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Thread: Off road newbie - is a 600cc too big?

  1. #1
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    Off road newbie - is a 600cc too big?

    I've recently been given a 2002 Yamaha XT600E but it's on 17" road wheels. I've found a pair of standard size wheels for sale for £300.

    Before I splashed the cash I thought I'd get in touch with the local TRF to enquire about going out with them and learning about green laning. Must admit the first response from the TRF wasn't very positive, a 600cc is too big for most of the Kent lanes. Is this likely to be the case? Too big in what way?

    I appreciate the XT isn't a lithe 250cc but it's not exactly GS proportions either.

  2. #2
    getting away with it so far! Click here to find out how to Subscribe
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    My mate rides his XT on green lanes.

    If you've not done much, may be better to buy a smaller bike, however, you may be a natural so your XT could be fine.

  3. #3
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    I can't comment on the Kent lanes as I've never ridden them, although I find it hard to believe there aren't any that you can't tackle on a 600.

    I've got a lardy 650 Dakar that's taken me everywhere on and off road, including rallies and the Lands End Trial. I've also got a 690 Enduro R that done some tough trails on the Isle of Man and the Prolog at Erzberg this year. I'm ok off road but certainly no riding god.

    If I was in your situation I'd buy the wheels. If it doesn't work out then you can always sell them on.

    An old 600cc bike probably isn't the ideal machine to learn on but it's practically free and you're not entering the Dakar on it.

  4. #4
    Appreciating Scotland Click here to find out how to Subscribe
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    I'd second Dansin's comments. You've been given the bike, spend the money on the wheels and see how you get on. Your height, weight, strength and fitness will all have a bearing on the out come, If you're 5' 6" and 9 stone soaking wet the weight of 600 will have more impact than if you're 6' 6", 15 stone and ripped.
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    +1 for Dans comments.

    I ride the East Kent lanes alot, albeit on an exc 400.

    There are plenty of lanes over this way & I've seen bigger bikes on them that cope perfectly fine
    Bounce

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    Yes. Start small, work up. Riding lanes is bloody hard work the first few times, and picking up, manhandling and generally faffing about with a 250 is hard enough. The TRF can be a bit traditional , but they are the only ones riding your local lanes regularly- so I would listen to them.


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    Thanks for the responses folks. Had a couple of emails from the TRF, I get the impression that they'd rather I didn't go out with them on the XT - they didn't come out and say that but you know when there's a layer of subtext.

    I'm still deciding on what to do. The little off roading I've done has been immense fun but I'm not sure about going out by myself. I'm a keen mountain biker and have had a couple of instances where I've stacked it and been on the trails by myself. Quite sobering when you're lying on the trail with Tweety Pie circling your head.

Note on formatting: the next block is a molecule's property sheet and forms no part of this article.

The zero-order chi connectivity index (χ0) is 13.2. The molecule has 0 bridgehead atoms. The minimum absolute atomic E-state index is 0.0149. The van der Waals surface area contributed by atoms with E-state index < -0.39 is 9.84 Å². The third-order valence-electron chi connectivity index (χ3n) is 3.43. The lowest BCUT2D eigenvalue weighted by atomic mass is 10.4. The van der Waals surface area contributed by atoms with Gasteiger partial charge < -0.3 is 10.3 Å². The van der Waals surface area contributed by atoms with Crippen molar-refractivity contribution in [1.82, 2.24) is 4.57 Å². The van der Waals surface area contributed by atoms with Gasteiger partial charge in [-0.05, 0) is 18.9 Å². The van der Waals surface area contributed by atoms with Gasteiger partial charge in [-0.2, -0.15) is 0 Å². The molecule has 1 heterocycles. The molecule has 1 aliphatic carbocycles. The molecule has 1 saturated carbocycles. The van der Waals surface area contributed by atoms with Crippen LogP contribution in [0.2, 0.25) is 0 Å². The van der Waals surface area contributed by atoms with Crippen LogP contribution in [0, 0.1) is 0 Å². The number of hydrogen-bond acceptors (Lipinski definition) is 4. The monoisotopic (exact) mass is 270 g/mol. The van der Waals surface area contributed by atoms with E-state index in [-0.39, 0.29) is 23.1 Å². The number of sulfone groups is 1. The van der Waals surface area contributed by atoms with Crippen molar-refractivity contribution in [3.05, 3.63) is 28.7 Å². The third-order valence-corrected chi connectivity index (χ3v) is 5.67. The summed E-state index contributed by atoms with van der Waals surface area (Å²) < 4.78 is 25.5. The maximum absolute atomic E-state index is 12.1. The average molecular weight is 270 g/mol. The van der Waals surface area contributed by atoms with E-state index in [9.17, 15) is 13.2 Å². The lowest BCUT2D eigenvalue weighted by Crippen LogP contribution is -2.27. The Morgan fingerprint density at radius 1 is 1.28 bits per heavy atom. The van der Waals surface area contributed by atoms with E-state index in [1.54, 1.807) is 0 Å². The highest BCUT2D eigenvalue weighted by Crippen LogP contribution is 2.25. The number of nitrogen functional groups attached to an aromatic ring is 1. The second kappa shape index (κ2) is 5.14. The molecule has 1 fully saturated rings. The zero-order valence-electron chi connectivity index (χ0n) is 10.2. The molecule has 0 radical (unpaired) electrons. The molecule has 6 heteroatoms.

The wider issue of the trail riding is that I am looking at an off road type trip next year. Pie in the sky until it happens but I quite fancy the Nomad tour with Silk Off Road Tours (http://www.silkoffroad.kz/tours-en/nomad-en/) and would rather practice before I got there.


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    The XT will be fine on the majority of Kent lanes, especially this time of year. When it gets mucky you may want a lighter bike but the harder lanes around Maidstone are subject of TRO's in many places currently anyhow.

    Give it a try, it won't cost you much

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    Not a great response from your local TRF group.

    If you're on Facebook you could join a few of the groups and see if you can rustle up a local ride. Adventure Bike Trail Riding UK and Trail Riding On UK Green Lanes are a couple.

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    if you want to spend up to £500 go on the 2 day Honda or BMW off road course in Wales ........ that will help you decide and give you enough knowledge to be safe to you and others off road
    paragon

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    I once tried to join up with my then local TRF - and the resonse was so negative and condescending from the local co-ordinator I never bothered again. I occasionaly used to see them when I went out and it was like watching some sort of strict military torture ordeal '' DONT DO THAT, DONT PARK THERE, DONT RIDE OVER THAT, DONT WHATEVER YOU DO DO ANYTHING OTHER THAN WHAT I SAY' etc etc*

    If I were you I would buy those wheels, give it a go (with or without the TRF- there are other groups - your call) and you will have some fun. If you dont take to off roading then you still have an cheap as chips ok bike for road and adventuring fun.......

    * just for occasional fun I used to follow them and easily keep up down a trail or two on my fully loaded R80RT - panniers, top box, Missis, the lot. Great fun.

  12. #12